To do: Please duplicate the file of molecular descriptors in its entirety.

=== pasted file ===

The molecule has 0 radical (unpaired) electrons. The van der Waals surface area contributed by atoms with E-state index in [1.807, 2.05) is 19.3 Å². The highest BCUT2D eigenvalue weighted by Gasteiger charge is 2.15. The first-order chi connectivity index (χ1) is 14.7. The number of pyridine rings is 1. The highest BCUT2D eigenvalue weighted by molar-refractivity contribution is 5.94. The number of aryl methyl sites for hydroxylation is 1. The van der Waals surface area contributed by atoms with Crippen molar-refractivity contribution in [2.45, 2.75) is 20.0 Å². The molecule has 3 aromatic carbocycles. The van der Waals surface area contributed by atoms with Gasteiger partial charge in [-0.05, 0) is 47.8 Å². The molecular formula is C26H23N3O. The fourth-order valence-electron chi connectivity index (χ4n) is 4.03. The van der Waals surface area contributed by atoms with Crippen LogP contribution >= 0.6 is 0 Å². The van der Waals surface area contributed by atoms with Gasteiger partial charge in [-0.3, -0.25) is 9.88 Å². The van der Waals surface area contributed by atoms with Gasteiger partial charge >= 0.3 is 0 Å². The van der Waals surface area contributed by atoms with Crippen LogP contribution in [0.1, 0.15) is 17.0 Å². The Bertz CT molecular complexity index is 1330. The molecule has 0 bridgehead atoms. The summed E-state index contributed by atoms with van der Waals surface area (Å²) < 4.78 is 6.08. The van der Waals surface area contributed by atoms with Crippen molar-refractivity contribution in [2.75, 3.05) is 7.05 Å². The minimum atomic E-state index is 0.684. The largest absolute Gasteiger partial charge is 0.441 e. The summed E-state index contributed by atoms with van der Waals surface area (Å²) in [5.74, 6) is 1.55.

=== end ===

The molecule has 0 radical (unpaired) electrons. The van der Waals surface area contributed by atoms with E-state index in [1.807, 2.05) is 19.3 Å². The highest BCUT2D eigenvalue weighted by Gasteiger charge is 2.15. The first-order chi connectivity index (χ1) is 14.7. The number of pyridine rings is 1. The highest BCUT2D eigenvalue weighted by molar-refractivity contribution is 5.94. The number of aryl methyl sites for hydroxylation is 1. The van der Waals surface area contributed by atoms with Crippen molar-refractivity contribution in [2.45, 2.75) is 20.0 Å². The molecule has 3 aromatic carbocycles. The van der Waals surface area contributed by atoms with Gasteiger partial charge in [-0.05, 0) is 47.8 Å². The molecular formula is C26H23N3O. The fourth-order valence-electron chi connectivity index (χ4n) is 4.03. The van der Waals surface area contributed by atoms with Crippen LogP contribution >= 0.6 is 0 Å². The van der Waals surface area contributed by atoms with Gasteiger partial charge in [-0.3, -0.25) is 9.88 Å². The van der Waals surface area contributed by atoms with Gasteiger partial charge >= 0.3 is 0 Å². The van der Waals surface area contributed by atoms with Crippen LogP contribution in [0.1, 0.15) is 17.0 Å². The Bertz CT molecular complexity index is 1330. The molecule has 0 bridgehead atoms. The summed E-state index contributed by atoms with van der Waals surface area (Å²) < 4.78 is 6.08. The van der Waals surface area contributed by atoms with Crippen molar-refractivity contribution in [2.75, 3.05) is 7.05 Å². The minimum atomic E-state index is 0.684. The largest absolute Gasteiger partial charge is 0.441 e. The summed E-state index contributed by atoms with van der Waals surface area (Å²) in [5.74, 6) is 1.55.